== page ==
Both Christakis (and Pinker) claim that scientists have focused on the dark side of our biological heritage, which we all notice quite a lot…the aggression, the cruelty, and selfishness, for too long.
Now if you’re wondering how Christakis goes about proving his thesis, it’s a fun ride for history buffs. He explores the accounts of things like Utopian communities and shipwrecks. I got carried away with his account of shipwrecks and read more about two in the New Zealand National Geographic. The ships were the Grafton and Invercauld. You really have to read the details to get a sense of how we humans can call on our better angels...or not; but when we do, we have a much better chance of all surviving and thriving.
A quick dive. In 1864 both these ships wrecked on Auckland Island. In one case it’s a tale of cannibalism and strife and 3 of 21 surviving. In the other situation, all survive and do things like teach each other different languages. Christakis uses a metaphor of the double helixed DNA molecule. We have two strands intertwining. We have both approaches to life available to us innately.
It’s kinda like that ole tale about the two wolves inside of us. And in that story we wonder which wolf will win. The answer, whichever one we feed.
So that’s what it all boils down to...this issue of which aspect of our human nature we choose to tap into, which we cultivate, which “we feed.” This brings up how we do this thing, should we choose, of going about feeding our better angels - who do we listen to, how do we work with ourselves.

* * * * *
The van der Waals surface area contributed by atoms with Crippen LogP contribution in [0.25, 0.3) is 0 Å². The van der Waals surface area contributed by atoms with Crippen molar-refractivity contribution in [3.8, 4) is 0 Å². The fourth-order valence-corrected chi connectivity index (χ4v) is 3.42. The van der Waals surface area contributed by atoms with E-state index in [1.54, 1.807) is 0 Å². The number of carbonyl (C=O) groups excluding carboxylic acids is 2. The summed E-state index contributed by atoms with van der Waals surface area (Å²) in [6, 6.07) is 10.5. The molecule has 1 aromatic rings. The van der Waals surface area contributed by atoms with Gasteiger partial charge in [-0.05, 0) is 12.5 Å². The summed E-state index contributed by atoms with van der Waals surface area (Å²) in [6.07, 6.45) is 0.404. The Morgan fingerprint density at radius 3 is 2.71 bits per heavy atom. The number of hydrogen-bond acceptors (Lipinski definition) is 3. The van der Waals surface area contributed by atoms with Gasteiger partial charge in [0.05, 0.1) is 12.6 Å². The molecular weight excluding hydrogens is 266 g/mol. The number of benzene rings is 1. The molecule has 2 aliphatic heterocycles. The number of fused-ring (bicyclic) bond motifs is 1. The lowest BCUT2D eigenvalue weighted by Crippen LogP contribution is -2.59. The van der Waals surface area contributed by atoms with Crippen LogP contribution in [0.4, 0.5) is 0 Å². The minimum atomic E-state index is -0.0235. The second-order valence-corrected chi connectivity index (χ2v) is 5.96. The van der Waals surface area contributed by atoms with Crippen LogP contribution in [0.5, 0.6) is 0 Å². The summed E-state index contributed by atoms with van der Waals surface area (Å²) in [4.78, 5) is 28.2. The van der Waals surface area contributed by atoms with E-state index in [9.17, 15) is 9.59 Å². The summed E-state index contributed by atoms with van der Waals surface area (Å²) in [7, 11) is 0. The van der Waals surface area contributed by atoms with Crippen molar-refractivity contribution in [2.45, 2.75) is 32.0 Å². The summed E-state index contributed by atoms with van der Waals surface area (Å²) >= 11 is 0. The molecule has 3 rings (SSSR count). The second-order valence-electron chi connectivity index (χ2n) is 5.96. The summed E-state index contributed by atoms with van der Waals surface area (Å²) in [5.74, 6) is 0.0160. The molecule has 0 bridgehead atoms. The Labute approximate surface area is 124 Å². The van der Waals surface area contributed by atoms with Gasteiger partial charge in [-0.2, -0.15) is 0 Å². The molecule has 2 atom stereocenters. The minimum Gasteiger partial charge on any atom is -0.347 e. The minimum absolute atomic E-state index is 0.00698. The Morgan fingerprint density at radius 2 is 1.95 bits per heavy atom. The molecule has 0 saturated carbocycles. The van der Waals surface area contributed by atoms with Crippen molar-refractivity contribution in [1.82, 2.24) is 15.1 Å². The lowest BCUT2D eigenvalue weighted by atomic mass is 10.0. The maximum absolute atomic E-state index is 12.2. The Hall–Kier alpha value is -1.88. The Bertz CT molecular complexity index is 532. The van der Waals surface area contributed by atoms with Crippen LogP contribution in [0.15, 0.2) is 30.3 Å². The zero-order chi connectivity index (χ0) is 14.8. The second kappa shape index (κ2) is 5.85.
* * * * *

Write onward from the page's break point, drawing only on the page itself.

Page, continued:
One kooky artificial intelligence intervention that Christakis mentions is a case of putting three people and a “bot” together to complete a task. The bot is engineered early on to make a mistake. The bot then says something along the lines of, “I’m sorry. I have made a mistake. Even bots make mistakes.” Hah. This seems to create psychological safety and closeness and higher performance in the group. Well, what can we learn from that?
I was reading an interview with Anne Lamott in Time a few days ago. She’s asked several questions about how to go about living life these days. I’m going to share snippets of it with you with the aim of claiming and cultivating our better angels. AL is Anne Lamott and SS is the interviewer.
AL: I wanted to start my book, ‘it’s all hopeless,’ because a couple of things can be true at once. It really feels completely hopeless. And at the same time, I always turn to the serenity prayer which says, ‘grant me the serenity to accept the things I cannot change,’ which is 99.9% of things, ‘and the courage to change the things I can.’